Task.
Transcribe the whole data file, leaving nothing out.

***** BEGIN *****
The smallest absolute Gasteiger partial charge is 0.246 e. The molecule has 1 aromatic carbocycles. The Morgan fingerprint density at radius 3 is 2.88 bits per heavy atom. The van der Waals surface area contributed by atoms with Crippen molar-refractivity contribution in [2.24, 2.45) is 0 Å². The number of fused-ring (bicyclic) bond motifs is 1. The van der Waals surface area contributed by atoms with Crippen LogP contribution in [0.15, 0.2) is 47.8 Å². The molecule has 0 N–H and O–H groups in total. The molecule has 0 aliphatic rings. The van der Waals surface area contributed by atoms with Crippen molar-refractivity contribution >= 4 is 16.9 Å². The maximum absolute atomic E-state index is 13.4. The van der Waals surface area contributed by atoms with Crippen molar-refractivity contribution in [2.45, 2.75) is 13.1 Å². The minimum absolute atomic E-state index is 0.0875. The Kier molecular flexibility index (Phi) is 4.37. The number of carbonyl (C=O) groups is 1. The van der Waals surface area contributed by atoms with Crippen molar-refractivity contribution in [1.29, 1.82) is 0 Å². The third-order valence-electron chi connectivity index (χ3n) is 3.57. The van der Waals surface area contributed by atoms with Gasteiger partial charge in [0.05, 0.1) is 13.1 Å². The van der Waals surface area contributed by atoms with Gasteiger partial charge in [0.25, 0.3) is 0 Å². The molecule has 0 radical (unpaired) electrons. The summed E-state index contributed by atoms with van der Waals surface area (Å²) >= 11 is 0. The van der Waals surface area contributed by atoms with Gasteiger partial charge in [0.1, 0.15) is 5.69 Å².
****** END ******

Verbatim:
The smallest absolute Gasteiger partial charge is 0.246 e. The molecule has 1 aromatic carbocycles. The Morgan fingerprint density at radius 3 is 2.88 bits per heavy atom. The van der Waals surface area contributed by atoms with Crippen molar-refractivity contribution in [2.24, 2.45) is 0 Å². The number of fused-ring (bicyclic) bond motifs is 1. The van der Waals surface area contributed by atoms with Crippen LogP contribution in [0.15, 0.2) is 47.8 Å². The molecule has 0 N–H and O–H groups in total. The molecule has 0 aliphatic rings. The van der Waals surface area contributed by atoms with Crippen molar-refractivity contribution >= 4 is 16.9 Å². The maximum absolute atomic E-state index is 13.4. The van der Waals surface area contributed by atoms with Crippen molar-refractivity contribution in [2.45, 2.75) is 13.1 Å². The minimum absolute atomic E-state index is 0.0875. The Kier molecular flexibility index (Phi) is 4.37. The number of carbonyl (C=O) groups is 1. The van der Waals surface area contributed by atoms with Crippen molar-refractivity contribution in [1.29, 1.82) is 0 Å². The third-order valence-electron chi connectivity index (χ3n) is 3.57. The van der Waals surface area contributed by atoms with Gasteiger partial charge in [0.05, 0.1) is 13.1 Å². The van der Waals surface area contributed by atoms with Gasteiger partial charge in [0.25, 0.3) is 0 Å². The molecule has 0 radical (unpaired) electrons. The summed E-state index contributed by atoms with van der Waals surface area (Å²) >= 11 is 0. The van der Waals surface area contributed by atoms with Gasteiger partial charge in [0.1, 0.15) is 5.69 Å².